So… was it possible that NDEs are just that? Maybe your first, but pretty surely your last psychedelic trip before the curtain falls for good? We could only know if any of the really dead – those who did not survive their “brush with death” (NDE) – came back and told us about it. Yes, I’m aware that some people contend they had this happen to them – not in person, but through a “medium” or “channel”, yada, yada. I have to admit that I’m a sceptic and I very much appreciate being given the opportunity of testing incoming information through the lens of my own common sense, backdrop of experience and critical thinking. When employing the latter three – including my “NDE” at age four and particularly when adding it to the equation of personal consciousness – I can’t help but go: Hogwash! (NDEs, that is). But that, of course, is only my current, possibly temporary, very subjective assessment and judgement on the situation. The field of NDEs is a complex one and for reasons of fairness, find an introductory overview here on Wikipedia.

I know… it might be devastating to think that we really get annihilated upon death. For most this is an unbearable thought. I don’t think it has to be. For is infinite, eternal consciousness really such a “good spell” (gospel)? For real? Let this sink in, if so inclined. And sorry for going off into the deep end of things. (I get like that…)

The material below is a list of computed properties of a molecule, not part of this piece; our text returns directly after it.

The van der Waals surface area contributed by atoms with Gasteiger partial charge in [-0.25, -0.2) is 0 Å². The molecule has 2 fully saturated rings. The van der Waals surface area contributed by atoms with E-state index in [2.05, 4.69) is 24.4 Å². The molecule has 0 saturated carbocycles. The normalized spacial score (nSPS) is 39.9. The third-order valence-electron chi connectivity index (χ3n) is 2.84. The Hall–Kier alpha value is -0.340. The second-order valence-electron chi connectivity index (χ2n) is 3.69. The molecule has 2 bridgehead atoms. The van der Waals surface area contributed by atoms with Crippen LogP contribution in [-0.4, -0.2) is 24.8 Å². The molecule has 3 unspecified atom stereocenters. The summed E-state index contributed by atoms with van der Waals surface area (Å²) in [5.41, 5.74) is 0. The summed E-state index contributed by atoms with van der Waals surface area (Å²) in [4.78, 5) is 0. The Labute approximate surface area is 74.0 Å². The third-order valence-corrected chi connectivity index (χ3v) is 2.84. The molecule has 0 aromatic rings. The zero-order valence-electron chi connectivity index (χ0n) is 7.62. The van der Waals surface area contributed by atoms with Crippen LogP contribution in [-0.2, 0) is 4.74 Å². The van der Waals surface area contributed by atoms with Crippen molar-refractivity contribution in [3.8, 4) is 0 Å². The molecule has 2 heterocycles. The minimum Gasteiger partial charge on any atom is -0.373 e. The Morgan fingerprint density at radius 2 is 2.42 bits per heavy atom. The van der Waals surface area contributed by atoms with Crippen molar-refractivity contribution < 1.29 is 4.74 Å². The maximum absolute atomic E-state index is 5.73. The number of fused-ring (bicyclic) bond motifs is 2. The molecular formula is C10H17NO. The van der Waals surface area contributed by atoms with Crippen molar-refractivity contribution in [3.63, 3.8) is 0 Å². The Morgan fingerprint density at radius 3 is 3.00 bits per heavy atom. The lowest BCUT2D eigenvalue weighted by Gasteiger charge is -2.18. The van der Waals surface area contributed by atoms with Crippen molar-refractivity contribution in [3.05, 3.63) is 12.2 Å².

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You’re Doing The Wrong Drugs! – Ben Freeland – Medium

Alcohol is the Ford Pinto of antidepressants. So why do we keep taking it for that purpose?

Source: You’re Doing The Wrong Drugs! – Ben Freeland – Medium

Interesting self-assessment and extrapolation. Worth a read, I’d say. A note on booze: As for myself, I’ve come to see some quality in alcohol in regards to giving you (easier) access to some well-buried blind spots in your psyche. If you can get there in better ways, then I’d always recommend those over intoxicating yourself (along with the usual aftermath of a hangover). By and large, though, I think Ben Freeman makes compelling points concerning our (culturally approved) use of alcohol vs. other mind- or consciousness-altering substances.

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A Perinatal Interpretation of Frightening Near-Death Experiences: A Dialogue with Kenneth Ring by Christopher M. Bache, Ph.D.

Source: A Perinatal Interpretation of Frightening Near-Death Experiences: A Dialogue with Kenneth Ring by Christopher M. Bache, Ph.D.

In 2009, I was brutally made to remember an NDE-type experience I had at age four and in the context of a surgical procedure. After it was brought back to my memory I struggled in making sense of it and “integrating” it. I’m fairly certain that this experience contributed to my lifelong C-PTSD, but is not its root cause. Before I digress any further: I had always wondered about NDEs and if they were all they are allegedly said to be in the literature. I had my doubts. Now this paper pretty much reconciles my doubts with my own thoughts surrounding all reports on NDEs both ancient and more recent in so far as they might be an echo to traumatic experiences made before, during and after child birth, largely referring to Stanislav Grof’s idea of “birth perinatal matrices” in four stages.